Could you share a memorable feedback?
After we set up our IG page, one of the our teen followers texted us and said we inspired him to quit his addiction and start saving money and paying off his debt instead. For me, having this stranger confide in our Woke Salaryman persona made me see the real value of what we might potentially bring to others.
What’s the process like when it comes to creating the web comics? How long does the entire process take from idea, concept to final product?
Rui Ming: The piece starts off as how a Content Writer would do it. Long and chunky. Then, we shave it down and decide which parts are important, and which parts are just embellishments or inside jokes. Then Wei Choon draws the comics based on these headlines. Sometimes he rewrites my headlines. He’s pretty good.
Wei Choon: Everything we put on The Woke Salaryman is done on my iPad. It’s such an amazing portable tool that has allowed me to work on the train, which is where I do a lot of the work you see on the page. The app I use (Procreate) allows me to export all the panels in a single PDF file, which I send to Rui Ming via Facebook messenger. He gives comments, we discuss, and I amend accordingly. This repeats until we have something we like. It’s a very fluid process that allows us to collaborate remotely online very quickly and closely. It usually takes about a week and a half for each 20-30 panel album.
What are you future plans for these comics? Ever considered turning them into videos?
Rui Ming: We are looking for a way to produce them sustainably without either of us falling into financial ruin. We have a Patreon page to keep us going, and we’re thinking of getting funding from other organisations.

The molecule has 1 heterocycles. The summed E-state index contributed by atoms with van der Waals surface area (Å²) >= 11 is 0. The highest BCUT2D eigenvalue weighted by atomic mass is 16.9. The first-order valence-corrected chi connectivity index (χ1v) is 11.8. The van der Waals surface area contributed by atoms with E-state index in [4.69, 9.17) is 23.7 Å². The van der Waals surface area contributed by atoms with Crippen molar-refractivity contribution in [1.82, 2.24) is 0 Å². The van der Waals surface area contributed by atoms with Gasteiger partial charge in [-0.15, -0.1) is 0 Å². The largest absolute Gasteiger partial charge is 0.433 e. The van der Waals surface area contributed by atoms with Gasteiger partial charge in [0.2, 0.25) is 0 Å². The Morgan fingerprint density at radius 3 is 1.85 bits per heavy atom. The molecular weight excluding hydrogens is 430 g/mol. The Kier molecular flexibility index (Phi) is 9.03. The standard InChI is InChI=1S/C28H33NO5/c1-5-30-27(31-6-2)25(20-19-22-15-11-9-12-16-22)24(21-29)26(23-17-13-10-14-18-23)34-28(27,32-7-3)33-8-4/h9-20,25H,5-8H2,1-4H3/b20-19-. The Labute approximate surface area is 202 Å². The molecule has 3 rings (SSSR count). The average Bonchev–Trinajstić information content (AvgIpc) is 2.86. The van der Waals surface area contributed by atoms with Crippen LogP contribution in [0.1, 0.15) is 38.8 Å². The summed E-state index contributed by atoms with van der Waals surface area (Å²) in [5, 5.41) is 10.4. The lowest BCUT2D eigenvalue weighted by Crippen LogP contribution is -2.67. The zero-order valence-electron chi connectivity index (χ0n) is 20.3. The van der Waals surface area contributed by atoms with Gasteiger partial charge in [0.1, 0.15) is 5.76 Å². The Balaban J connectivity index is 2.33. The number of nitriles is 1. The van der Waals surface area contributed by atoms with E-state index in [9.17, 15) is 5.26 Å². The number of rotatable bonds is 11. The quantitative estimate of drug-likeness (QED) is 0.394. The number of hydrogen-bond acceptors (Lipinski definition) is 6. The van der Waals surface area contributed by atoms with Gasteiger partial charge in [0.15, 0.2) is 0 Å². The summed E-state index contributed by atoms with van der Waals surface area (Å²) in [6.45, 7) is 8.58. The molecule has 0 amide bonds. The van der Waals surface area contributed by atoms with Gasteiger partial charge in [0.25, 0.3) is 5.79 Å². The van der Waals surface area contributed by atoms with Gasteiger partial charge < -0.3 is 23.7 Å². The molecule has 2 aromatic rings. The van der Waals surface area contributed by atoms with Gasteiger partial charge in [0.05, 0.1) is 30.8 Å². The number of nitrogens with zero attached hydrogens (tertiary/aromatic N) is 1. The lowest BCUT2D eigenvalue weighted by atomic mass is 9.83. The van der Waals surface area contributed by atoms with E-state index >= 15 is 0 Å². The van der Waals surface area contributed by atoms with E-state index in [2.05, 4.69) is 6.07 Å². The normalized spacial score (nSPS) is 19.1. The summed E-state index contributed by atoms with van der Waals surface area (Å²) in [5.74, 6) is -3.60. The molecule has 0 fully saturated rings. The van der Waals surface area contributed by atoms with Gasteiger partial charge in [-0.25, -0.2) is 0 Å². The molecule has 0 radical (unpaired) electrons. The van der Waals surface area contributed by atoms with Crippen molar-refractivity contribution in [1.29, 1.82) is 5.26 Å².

Wei Choon: Videos are something we’ve considered but they would have to be easy/fast to produce. We might do vlogs where we speak to the camera, but we’re definitely not looking at animating them anytime soon because that’s quite a gargantuan effort. We might try lighter forms of videos, like narrating over our comic panels like a slideshow.
Why do you both feel personal finance and financial literacy is important?
Rui Ming: If you want to dedicate your life to saving endangered animals, you need money for your cause. If you want to look after your elderly parents, you need money. If you want to escape the rat race, you need money.
You can’t buy happiness with money, no doubt, but having enough money will give you the freedom to make choices that give you happiness.
Without financial literacy, the average salaryman will work long hours and until their eventual demise. That’s a tough and sad way to live.
Wei Choon: I consider myself an artist and you guys are an art-centric website so maybe I’ll speak from that perspective. This is what I would tell my younger, idealistic, passionate, artistic self.
I personally don’t like thinking about money. If I could eat air, make art, and happily float around till I die I absolutely would. But I cannot eat my art.
Financial literacy is especially important for artists because it will keep you alive while you work towards what you want to express. I don’t care how art you are, you gotta eat. Not knowing how to feed yourself is not romantic, it’s not passionate, it’s not artistic. It’s stupid and irresponsible. Learn how the world around you works, then find a place where you can sustainably do your art.
If you’re making amazing shit it’s your RESPONSIBILITY to do it sustainably so you can produce more amazing shit without starving at 40.
***Editors note: Please don’t eat your art if you’re an artist. Here’s some tips on saving money if you’re a broke artist. Sorry for the shameless plug.
What has been the worst financial choice the both of you made?
Rui Ming: I stupidly got pressured into buying an investment linked insurance policies when I was 20. I am overcoming this by working harder, earning more money and using the extra income to offset this.
Wei Choon: I didn’t claim Miles when I traveled to America and Europe for work half a year back. That’s a lot of Miles! Arrgh!
What is the most misinformed myth you two have heard about money?
That money isn’t important. That’s a wildly irresponsible and idealistic way of approaching it. Often spoken by people who prefer to run away from their money problems.
If you’re a struggling artist money wise, here are some handy tips on how to get started on saving for the future.